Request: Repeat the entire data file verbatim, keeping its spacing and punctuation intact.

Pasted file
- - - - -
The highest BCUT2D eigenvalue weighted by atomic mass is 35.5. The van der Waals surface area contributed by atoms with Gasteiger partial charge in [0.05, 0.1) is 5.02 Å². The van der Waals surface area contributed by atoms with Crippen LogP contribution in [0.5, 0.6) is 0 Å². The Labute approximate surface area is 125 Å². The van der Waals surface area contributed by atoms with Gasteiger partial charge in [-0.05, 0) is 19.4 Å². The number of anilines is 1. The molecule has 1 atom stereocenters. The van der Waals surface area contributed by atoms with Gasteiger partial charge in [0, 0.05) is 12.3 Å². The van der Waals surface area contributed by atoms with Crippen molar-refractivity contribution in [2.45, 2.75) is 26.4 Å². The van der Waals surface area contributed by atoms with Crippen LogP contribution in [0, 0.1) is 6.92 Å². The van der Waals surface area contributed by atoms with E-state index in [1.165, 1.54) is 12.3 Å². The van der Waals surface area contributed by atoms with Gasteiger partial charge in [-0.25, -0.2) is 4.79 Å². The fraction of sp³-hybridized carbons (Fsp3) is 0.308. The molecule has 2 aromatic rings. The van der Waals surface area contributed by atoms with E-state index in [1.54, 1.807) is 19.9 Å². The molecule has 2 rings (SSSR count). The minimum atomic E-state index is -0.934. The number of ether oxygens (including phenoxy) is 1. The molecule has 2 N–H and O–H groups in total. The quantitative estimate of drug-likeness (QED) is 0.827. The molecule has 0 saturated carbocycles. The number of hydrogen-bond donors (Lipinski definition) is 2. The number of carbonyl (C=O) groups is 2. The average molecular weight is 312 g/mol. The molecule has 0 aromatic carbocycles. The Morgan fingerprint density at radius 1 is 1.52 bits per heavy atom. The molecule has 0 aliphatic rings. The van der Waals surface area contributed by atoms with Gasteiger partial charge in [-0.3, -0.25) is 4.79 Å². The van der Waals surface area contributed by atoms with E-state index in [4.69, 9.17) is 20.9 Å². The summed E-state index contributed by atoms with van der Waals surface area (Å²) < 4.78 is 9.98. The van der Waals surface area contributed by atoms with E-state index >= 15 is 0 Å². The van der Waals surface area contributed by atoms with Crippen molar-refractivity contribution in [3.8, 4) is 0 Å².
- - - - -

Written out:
The highest BCUT2D eigenvalue weighted by atomic mass is 35.5. The van der Waals surface area contributed by atoms with Gasteiger partial charge in [0.05, 0.1) is 5.02 Å². The van der Waals surface area contributed by atoms with Crippen LogP contribution in [0.5, 0.6) is 0 Å². The Labute approximate surface area is 125 Å². The van der Waals surface area contributed by atoms with Gasteiger partial charge in [-0.05, 0) is 19.4 Å². The number of anilines is 1. The molecule has 1 atom stereocenters. The van der Waals surface area contributed by atoms with Gasteiger partial charge in [0, 0.05) is 12.3 Å². The van der Waals surface area contributed by atoms with Crippen molar-refractivity contribution in [2.45, 2.75) is 26.4 Å². The van der Waals surface area contributed by atoms with Crippen LogP contribution in [0, 0.1) is 6.92 Å². The van der Waals surface area contributed by atoms with E-state index in [1.165, 1.54) is 12.3 Å². The van der Waals surface area contributed by atoms with Gasteiger partial charge in [-0.25, -0.2) is 4.79 Å². The fraction of sp³-hybridized carbons (Fsp3) is 0.308. The molecule has 2 aromatic rings. The van der Waals surface area contributed by atoms with E-state index in [1.54, 1.807) is 19.9 Å². The molecule has 2 rings (SSSR count). The minimum atomic E-state index is -0.934. The number of ether oxygens (including phenoxy) is 1. The molecule has 2 N–H and O–H groups in total. The quantitative estimate of drug-likeness (QED) is 0.827. The molecule has 0 saturated carbocycles. The number of hydrogen-bond donors (Lipinski definition) is 2. The number of carbonyl (C=O) groups is 2. The average molecular weight is 312 g/mol. The molecule has 0 aromatic carbocycles. The Morgan fingerprint density at radius 1 is 1.52 bits per heavy atom. The molecule has 0 aliphatic rings. The van der Waals surface area contributed by atoms with Gasteiger partial charge in [-0.3, -0.25) is 4.79 Å². The van der Waals surface area contributed by atoms with E-state index in [4.69, 9.17) is 20.9 Å². The summed E-state index contributed by atoms with van der Waals surface area (Å²) < 4.78 is 9.98. The van der Waals surface area contributed by atoms with E-state index >= 15 is 0 Å². The van der Waals surface area contributed by atoms with Crippen molar-refractivity contribution in [3.8, 4) is 0 Å².